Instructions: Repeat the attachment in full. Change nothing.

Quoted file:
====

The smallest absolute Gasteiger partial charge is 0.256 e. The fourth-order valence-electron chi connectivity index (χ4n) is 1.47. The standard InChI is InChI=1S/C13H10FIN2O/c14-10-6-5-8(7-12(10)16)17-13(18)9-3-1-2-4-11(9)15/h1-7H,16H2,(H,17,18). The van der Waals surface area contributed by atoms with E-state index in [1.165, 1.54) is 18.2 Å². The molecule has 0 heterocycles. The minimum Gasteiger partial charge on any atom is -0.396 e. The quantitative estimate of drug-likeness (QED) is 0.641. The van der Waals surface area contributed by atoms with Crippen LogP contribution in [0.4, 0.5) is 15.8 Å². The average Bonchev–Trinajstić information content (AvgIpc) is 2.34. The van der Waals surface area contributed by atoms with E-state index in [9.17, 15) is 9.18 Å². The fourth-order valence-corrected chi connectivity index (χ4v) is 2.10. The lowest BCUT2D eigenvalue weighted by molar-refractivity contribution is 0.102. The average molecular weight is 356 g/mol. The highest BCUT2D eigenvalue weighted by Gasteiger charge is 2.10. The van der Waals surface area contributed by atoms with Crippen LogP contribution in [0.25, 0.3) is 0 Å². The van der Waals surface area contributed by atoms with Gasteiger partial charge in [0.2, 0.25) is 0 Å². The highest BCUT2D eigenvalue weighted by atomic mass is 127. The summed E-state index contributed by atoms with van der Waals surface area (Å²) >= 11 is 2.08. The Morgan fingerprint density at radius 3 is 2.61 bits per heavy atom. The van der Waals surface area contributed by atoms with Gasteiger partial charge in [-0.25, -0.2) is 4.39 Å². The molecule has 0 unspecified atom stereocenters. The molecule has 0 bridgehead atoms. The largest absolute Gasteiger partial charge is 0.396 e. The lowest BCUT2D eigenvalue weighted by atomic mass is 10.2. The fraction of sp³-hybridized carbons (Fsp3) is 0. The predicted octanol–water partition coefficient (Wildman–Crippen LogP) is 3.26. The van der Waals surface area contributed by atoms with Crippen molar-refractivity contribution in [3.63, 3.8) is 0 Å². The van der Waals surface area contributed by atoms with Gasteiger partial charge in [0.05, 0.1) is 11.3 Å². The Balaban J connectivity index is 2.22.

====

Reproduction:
The smallest absolute Gasteiger partial charge is 0.256 e. The fourth-order valence-electron chi connectivity index (χ4n) is 1.47. The standard InChI is InChI=1S/C13H10FIN2O/c14-10-6-5-8(7-12(10)16)17-13(18)9-3-1-2-4-11(9)15/h1-7H,16H2,(H,17,18). The van der Waals surface area contributed by atoms with E-state index in [1.165, 1.54) is 18.2 Å². The molecule has 0 heterocycles. The minimum Gasteiger partial charge on any atom is -0.396 e. The quantitative estimate of drug-likeness (QED) is 0.641. The van der Waals surface area contributed by atoms with Crippen LogP contribution in [0.4, 0.5) is 15.8 Å². The average Bonchev–Trinajstić information content (AvgIpc) is 2.34. The van der Waals surface area contributed by atoms with E-state index in [9.17, 15) is 9.18 Å². The fourth-order valence-corrected chi connectivity index (χ4v) is 2.10. The lowest BCUT2D eigenvalue weighted by molar-refractivity contribution is 0.102. The average molecular weight is 356 g/mol. The highest BCUT2D eigenvalue weighted by Gasteiger charge is 2.10. The van der Waals surface area contributed by atoms with Crippen LogP contribution in [0.25, 0.3) is 0 Å². The van der Waals surface area contributed by atoms with Gasteiger partial charge in [0.2, 0.25) is 0 Å². The highest BCUT2D eigenvalue weighted by atomic mass is 127. The summed E-state index contributed by atoms with van der Waals surface area (Å²) >= 11 is 2.08. The Morgan fingerprint density at radius 3 is 2.61 bits per heavy atom. The van der Waals surface area contributed by atoms with Gasteiger partial charge in [-0.25, -0.2) is 4.39 Å². The molecule has 0 unspecified atom stereocenters. The molecule has 0 bridgehead atoms. The largest absolute Gasteiger partial charge is 0.396 e. The lowest BCUT2D eigenvalue weighted by atomic mass is 10.2. The fraction of sp³-hybridized carbons (Fsp3) is 0. The predicted octanol–water partition coefficient (Wildman–Crippen LogP) is 3.26. The van der Waals surface area contributed by atoms with Crippen molar-refractivity contribution in [3.63, 3.8) is 0 Å². The van der Waals surface area contributed by atoms with Gasteiger partial charge in [0.05, 0.1) is 11.3 Å². The Balaban J connectivity index is 2.22.